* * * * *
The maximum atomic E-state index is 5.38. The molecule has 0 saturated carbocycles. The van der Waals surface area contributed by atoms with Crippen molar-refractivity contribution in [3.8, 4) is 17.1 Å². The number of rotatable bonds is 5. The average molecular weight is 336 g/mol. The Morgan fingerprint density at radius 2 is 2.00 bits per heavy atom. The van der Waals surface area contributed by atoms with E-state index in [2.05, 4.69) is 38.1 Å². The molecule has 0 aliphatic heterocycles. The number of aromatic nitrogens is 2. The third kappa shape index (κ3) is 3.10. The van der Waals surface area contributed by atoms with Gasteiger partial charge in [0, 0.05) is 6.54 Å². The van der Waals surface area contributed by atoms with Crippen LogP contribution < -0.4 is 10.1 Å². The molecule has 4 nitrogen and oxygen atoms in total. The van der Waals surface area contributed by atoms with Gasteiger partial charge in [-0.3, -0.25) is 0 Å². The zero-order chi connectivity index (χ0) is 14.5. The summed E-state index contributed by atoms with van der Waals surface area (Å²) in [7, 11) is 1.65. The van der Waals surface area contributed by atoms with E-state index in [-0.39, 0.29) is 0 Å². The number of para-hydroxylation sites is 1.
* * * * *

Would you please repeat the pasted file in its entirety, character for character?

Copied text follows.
The maximum atomic E-state index is 5.38. The molecule has 0 saturated carbocycles. The van der Waals surface area contributed by atoms with Crippen molar-refractivity contribution in [3.8, 4) is 17.1 Å². The number of rotatable bonds is 5. The average molecular weight is 336 g/mol. The Morgan fingerprint density at radius 2 is 2.00 bits per heavy atom. The van der Waals surface area contributed by atoms with E-state index in [2.05, 4.69) is 38.1 Å². The molecule has 0 aliphatic heterocycles. The number of aromatic nitrogens is 2. The third kappa shape index (κ3) is 3.10. The van der Waals surface area contributed by atoms with Gasteiger partial charge in [0, 0.05) is 6.54 Å². The van der Waals surface area contributed by atoms with Crippen LogP contribution < -0.4 is 10.1 Å². The molecule has 4 nitrogen and oxygen atoms in total. The van der Waals surface area contributed by atoms with Gasteiger partial charge in [-0.3, -0.25) is 0 Å². The zero-order chi connectivity index (χ0) is 14.5. The summed E-state index contributed by atoms with van der Waals surface area (Å²) in [7, 11) is 1.65. The van der Waals surface area contributed by atoms with E-state index in [-0.39, 0.29) is 0 Å². The number of para-hydroxylation sites is 1.